Spartans downplay being heavy favorites in rivalry
EAST LANSING, Mich. (AP) The question would have seemed ludicrous seven years ago when Mark Dantonio was in his first season as Michigan State's coach.
But after five victories in the last six years over rival Michigan, it seems fair to ask: Do the Spartans risk losing the chip on their shoulder?
''We have to keep our edge regardless of who we play. If we can't do that, then we've not succeeded,'' Dantonio said Tuesday. ''We keep it the same way we keep it with every team that we're playing against. We find a way.
''We have a method. I don't know, there is a story in every game we play, there is usually a story of some sort.''
For years, the story of Michigan vs. Michigan State rarely changed. The Wolverines would win and move on to more important matters, such as their matchup with Ohio State. Motivation was seldom a problem for the Spartans, but it didn't seem to help much on the field.
Dantonio's arrival didn't change the Spartans' urgent approach to the game, but the results finally began to turn in the Spartans' favor. Now, eighth-ranked Michigan State is favored by more than two touchdowns in Saturday's matchup with the Wolverines.
''We could be 0-5 going into the game, they could be No. 1 in the country and it's going to be a tight game. You have that with rivalry games,'' Spartans quarterback Connor Cook said. ''I don't think we overlook them at all, and I don't think they overlook us.''
Michigan State will host Ohio State next month in what could be the biggest game of the Big Ten season, but for Dantonio, the Michigan game is still paramount.
''I think when you compete day in and day out with them - and that's what we do on recruits, day in, day out for fans, for everything, you know - it carries over to basketball, it carries over to volleyball, it carries over to every sport here,'' Dantonio said. ''That still is a game that we have to point to and say, `Hey, this goes beyond our schedule, this goes beyond the future. This is beyond what we're doing right now.'''
The Spartans (6-1, 3-0) are very much in the mix for college football's new four-team playoff, so they have plenty of incentive beyond the usual hunger to beat Michigan (3-4, 1-2). Michigan State appeared to lose focus on occasion over the last month, nearly blowing a big home lead in the fourth quarter against Nebraska and struggling to put away Purdue.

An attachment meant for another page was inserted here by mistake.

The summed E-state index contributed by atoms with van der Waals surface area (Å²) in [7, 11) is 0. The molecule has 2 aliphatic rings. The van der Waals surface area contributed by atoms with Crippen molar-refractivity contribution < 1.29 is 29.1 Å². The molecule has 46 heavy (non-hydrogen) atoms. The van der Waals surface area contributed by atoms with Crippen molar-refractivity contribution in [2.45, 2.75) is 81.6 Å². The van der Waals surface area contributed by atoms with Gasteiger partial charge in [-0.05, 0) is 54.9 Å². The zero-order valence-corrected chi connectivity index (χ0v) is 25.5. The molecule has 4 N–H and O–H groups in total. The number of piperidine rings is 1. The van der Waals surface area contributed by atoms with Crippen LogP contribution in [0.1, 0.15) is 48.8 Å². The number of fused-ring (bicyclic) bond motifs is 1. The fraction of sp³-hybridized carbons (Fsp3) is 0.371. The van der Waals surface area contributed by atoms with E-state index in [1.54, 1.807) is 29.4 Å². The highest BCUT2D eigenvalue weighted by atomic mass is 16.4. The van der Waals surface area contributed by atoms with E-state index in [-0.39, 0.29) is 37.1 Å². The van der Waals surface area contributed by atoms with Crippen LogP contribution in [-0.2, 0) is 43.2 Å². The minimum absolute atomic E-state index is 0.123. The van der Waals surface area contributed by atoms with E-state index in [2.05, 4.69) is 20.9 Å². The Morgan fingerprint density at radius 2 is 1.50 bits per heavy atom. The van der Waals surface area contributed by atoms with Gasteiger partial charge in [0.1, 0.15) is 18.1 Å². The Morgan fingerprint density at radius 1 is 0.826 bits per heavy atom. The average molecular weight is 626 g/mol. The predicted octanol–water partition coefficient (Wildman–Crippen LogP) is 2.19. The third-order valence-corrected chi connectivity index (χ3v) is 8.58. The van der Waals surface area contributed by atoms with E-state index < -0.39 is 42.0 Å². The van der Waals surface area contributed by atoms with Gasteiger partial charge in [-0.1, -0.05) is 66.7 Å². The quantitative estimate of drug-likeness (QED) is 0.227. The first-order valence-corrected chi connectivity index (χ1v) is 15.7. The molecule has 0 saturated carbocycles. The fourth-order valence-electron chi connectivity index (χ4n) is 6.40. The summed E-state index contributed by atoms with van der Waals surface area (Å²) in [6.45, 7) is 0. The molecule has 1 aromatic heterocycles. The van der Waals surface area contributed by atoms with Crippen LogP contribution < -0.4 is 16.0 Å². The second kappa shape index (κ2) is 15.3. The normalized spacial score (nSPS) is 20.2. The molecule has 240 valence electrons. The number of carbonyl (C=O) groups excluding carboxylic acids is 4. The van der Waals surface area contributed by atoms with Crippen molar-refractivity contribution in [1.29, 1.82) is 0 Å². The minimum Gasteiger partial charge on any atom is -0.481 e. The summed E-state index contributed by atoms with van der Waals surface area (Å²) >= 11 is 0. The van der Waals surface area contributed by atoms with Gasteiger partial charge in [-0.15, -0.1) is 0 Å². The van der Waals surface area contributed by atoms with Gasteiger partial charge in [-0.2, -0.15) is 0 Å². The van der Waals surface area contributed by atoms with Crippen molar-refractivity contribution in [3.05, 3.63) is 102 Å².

Last weekend, the Spartans trailed at Indiana in the second quarter before finishing with six consecutive touchdowns in a 56-17 rout. This week, Michigan State may not need any mid-game wake-up call.
''It's always about bragging rights in the state of Michigan, being able to walk the streets,'' Michigan State linebacker Taiwan Jones said.
Dantonio lost his first game as Spartans coach against Michigan 28-24 in 2007, and Wolverines running back Mike Hart referred to Michigan State as a little brother. The point was hard to argue - it was Michigan's sixth straight victory in the series. But the then-new coach lashed out, warning the Wolverines that ''pride comes before the fall.''
Sure enough, Michigan has beaten the Spartans only once since, and Dantonio has a more reserved approach. He says he hasn't changed over the years, but did need to set a tone for the rivalry initially, back when the status quo was a source of frustration for the Spartans.
Now, it's treating them pretty well. Perhaps that's why Dantonio and his team want to avoid saying anything too inflammatory this week. But once the game starts Saturday, Dantonio said, those familiar emotions will still be there.
''It gets in your blood a little bit, it's just the way it is,'' he said. ''It just divides the state so it makes it unique in that respect, and you embrace it, you get involved in it, and it's in you.''